A tall stance, large door handles and wide doorways make it easy to slide in and out of both front and rear of the generally quiet interior, which has lots of hard, but moderately attractive, plastic. All doors have storage pockets and there are two glove compartments—one small, the other fairly large.

Gauges are generally easy to read, although black speedometer/tachometer numbers on a silver background seem more stylish than practical. Controls can be worked efficiently, and the stiff front armrest with a covered storage bin can be folded up if a driver wants it out of the way. The parking brake on the front console looks dandy.

Front seats are supportive in curves, but rather flat. Some tall drivers may feel that the tilt steering wheel must be pushed all the way toward the dash to prevent them from feeling too close to the wheel.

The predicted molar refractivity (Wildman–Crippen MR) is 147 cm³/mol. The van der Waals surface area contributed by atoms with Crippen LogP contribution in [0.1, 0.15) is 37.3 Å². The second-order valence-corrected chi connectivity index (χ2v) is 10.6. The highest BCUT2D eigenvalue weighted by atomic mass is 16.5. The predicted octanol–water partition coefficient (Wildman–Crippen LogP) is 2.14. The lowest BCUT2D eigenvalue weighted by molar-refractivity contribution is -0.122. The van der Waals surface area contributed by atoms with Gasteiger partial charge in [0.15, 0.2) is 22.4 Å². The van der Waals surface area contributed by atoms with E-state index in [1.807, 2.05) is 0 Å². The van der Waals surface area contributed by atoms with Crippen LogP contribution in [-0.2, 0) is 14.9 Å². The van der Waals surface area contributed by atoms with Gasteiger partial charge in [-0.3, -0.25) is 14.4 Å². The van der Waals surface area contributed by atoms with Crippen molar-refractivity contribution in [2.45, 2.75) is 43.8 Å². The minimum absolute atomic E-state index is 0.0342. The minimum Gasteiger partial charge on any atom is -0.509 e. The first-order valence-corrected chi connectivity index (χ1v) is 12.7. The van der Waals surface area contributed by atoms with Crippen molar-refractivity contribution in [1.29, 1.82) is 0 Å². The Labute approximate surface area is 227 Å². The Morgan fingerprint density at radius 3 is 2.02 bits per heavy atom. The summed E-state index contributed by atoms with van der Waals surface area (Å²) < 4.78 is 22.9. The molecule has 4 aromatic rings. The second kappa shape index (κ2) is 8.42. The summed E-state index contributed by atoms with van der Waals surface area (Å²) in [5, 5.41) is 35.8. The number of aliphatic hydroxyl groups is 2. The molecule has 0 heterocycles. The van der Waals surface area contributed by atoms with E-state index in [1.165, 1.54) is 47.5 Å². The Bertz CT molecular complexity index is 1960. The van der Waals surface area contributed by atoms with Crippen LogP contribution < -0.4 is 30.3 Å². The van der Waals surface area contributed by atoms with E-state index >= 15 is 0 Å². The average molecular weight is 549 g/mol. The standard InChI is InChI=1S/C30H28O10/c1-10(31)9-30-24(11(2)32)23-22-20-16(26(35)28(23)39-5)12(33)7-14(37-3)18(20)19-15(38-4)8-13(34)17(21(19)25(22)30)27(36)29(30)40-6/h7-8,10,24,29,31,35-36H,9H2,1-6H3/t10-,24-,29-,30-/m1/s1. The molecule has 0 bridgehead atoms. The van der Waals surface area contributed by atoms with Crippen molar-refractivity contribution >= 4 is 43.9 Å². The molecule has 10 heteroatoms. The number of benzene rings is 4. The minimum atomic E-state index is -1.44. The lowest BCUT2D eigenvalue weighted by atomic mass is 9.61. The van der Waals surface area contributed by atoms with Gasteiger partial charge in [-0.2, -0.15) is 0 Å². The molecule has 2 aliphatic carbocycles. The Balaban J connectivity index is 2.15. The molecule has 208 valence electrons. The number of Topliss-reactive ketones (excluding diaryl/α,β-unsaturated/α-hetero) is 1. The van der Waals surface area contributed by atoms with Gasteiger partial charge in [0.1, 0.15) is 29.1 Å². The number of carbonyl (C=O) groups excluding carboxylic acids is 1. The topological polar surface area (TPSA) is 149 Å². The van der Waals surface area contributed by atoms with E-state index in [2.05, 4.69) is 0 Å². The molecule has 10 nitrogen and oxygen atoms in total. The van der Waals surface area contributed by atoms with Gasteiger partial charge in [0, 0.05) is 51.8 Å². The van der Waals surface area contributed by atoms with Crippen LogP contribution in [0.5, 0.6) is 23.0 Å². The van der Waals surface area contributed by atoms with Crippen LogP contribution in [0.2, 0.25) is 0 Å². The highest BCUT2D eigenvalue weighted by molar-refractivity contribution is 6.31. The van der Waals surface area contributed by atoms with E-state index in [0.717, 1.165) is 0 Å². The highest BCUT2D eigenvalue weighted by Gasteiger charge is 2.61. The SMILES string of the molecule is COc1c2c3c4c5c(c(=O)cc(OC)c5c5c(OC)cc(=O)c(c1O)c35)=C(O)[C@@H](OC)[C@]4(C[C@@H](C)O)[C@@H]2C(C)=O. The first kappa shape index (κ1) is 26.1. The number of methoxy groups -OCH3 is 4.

The hatchback opens to reveal a low, wide cargo opening, and the hatch has a convenient interior pull-down handle. The hood raises easily on twin hydraulic struts.

The 500L is “no trip to Hollywood,” as the saying goes, but offers good room and versatility while providing a small footprint.

Pros: Roomy. Fairly fuel-thrifty. Compliant ride. Competitive pricing.

Cons: Occasionally jerky. Average highway performance. Noisy engine. Lifeless steering. Soft brake pedal.

Bottom Line: Practical sedan that lack sexy appeal of small 500 models.

Dan Jedlicka has been an automotive journalist for more than 40 years. To read more of his new and vintage car reviews, visit:

Article Last Updated: April 22, 2014.